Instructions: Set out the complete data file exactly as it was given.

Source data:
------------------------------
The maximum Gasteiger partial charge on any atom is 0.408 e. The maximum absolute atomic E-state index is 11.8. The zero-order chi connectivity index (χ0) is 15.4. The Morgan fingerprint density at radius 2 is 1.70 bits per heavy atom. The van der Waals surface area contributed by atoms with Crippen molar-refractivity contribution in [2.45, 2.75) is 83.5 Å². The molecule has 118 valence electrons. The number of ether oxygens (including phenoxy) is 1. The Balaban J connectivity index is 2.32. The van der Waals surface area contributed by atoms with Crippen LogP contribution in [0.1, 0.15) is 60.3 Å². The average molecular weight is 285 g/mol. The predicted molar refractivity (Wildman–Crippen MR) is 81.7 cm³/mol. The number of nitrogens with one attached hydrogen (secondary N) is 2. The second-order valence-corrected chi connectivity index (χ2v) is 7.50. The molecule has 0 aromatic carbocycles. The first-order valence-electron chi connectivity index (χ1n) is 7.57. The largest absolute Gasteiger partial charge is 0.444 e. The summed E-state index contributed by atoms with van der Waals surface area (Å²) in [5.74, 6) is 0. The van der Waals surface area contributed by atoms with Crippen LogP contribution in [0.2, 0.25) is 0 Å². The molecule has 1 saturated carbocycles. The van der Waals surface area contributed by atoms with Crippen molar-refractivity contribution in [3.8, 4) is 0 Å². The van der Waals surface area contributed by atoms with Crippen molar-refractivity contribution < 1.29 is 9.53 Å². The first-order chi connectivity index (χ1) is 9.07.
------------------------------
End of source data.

The maximum Gasteiger partial charge on any atom is 0.408 e. The maximum absolute atomic E-state index is 11.8. The zero-order chi connectivity index (χ0) is 15.4. The Morgan fingerprint density at radius 2 is 1.70 bits per heavy atom. The van der Waals surface area contributed by atoms with Crippen molar-refractivity contribution in [2.45, 2.75) is 83.5 Å². The molecule has 118 valence electrons. The number of ether oxygens (including phenoxy) is 1. The Balaban J connectivity index is 2.32. The van der Waals surface area contributed by atoms with Crippen LogP contribution in [0.1, 0.15) is 60.3 Å². The average molecular weight is 285 g/mol. The predicted molar refractivity (Wildman–Crippen MR) is 81.7 cm³/mol. The number of nitrogens with one attached hydrogen (secondary N) is 2. The second-order valence-corrected chi connectivity index (χ2v) is 7.50. The molecule has 0 aromatic carbocycles. The first-order valence-electron chi connectivity index (χ1n) is 7.57. The largest absolute Gasteiger partial charge is 0.444 e. The summed E-state index contributed by atoms with van der Waals surface area (Å²) in [5.74, 6) is 0. The van der Waals surface area contributed by atoms with Crippen LogP contribution in [0.2, 0.25) is 0 Å². The molecule has 1 saturated carbocycles. The van der Waals surface area contributed by atoms with Crippen molar-refractivity contribution in [3.8, 4) is 0 Å². The van der Waals surface area contributed by atoms with Crippen molar-refractivity contribution < 1.29 is 9.53 Å². The first-order chi connectivity index (χ1) is 9.07.